Prominent priest’s ‘proclamation’ over the rising domestic violence might’ve found resonance in the recent emergence of a help desk in Kashmir’s only women police station, but the distressed region continues to await its women’s commission gone with the 2019 landscape alteration.
Snowfall was about to carpet Kashmir when Fozia arrived at the bunkered gates of the erstwhile castle on the banks of river Jhelum. Unlike the bygone fairer troupe from nearby Maisuma—who would drum out a monarch from his mainstay and shift him to the Solomon Hill stronghold—the disarmed woman had come to seek support from the body which had given succor to her distressed gender in Kashmir.
As Fozia entered, she witnessed the cold wind whipping through the wailing willows and naked Chinars — making creaking and groaning sound akin to an old rocking chair. In that overcast and misty day, nothing was visible.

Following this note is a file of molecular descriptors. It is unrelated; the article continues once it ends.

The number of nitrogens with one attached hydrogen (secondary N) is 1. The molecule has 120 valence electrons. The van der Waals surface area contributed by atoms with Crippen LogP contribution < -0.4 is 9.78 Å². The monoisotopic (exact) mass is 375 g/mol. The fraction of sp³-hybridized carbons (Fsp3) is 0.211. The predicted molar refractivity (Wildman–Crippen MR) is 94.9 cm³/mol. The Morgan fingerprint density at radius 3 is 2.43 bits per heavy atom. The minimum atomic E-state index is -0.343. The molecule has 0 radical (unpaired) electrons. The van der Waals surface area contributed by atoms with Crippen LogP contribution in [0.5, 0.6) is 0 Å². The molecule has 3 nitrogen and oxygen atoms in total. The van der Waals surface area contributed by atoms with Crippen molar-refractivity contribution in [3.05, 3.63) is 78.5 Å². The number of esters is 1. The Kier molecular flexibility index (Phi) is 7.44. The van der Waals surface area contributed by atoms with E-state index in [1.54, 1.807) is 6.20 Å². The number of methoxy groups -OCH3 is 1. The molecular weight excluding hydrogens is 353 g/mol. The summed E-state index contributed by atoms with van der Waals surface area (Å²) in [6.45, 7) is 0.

“It has been shut down months back,” said the security guard of Srinagar’s old secretariat, gently breaking out the news to her.
Wearing a black pattu pheran, dog-tired Fozia stood paralysed at the gates. She wept at once with a sudden wild abandonment in her brother’s arms. Into a chair placed near the gate she sank pressed down by a physical exhaustion that possessed her body and seemed to reach into her soul.
The commission that once used to be hustling and bustling with women, some crying with anguish and some satisfied with justice, now remains untouched by their presence.
The death-knell was the redefining order of 23 October 2019—leaving her tribe barely clinging to life.
But just when she was within the ace of getting justice, the legal change smashed all her hopes leaving her life stuck in a freeze frame.
“For the first few months after marriage things were fine,” revealed Fozia Hamid, 35, who now lives with her 7-year-old daughter in a small rented room by doing meagre jobs in the Hazratbal area of Srinagar.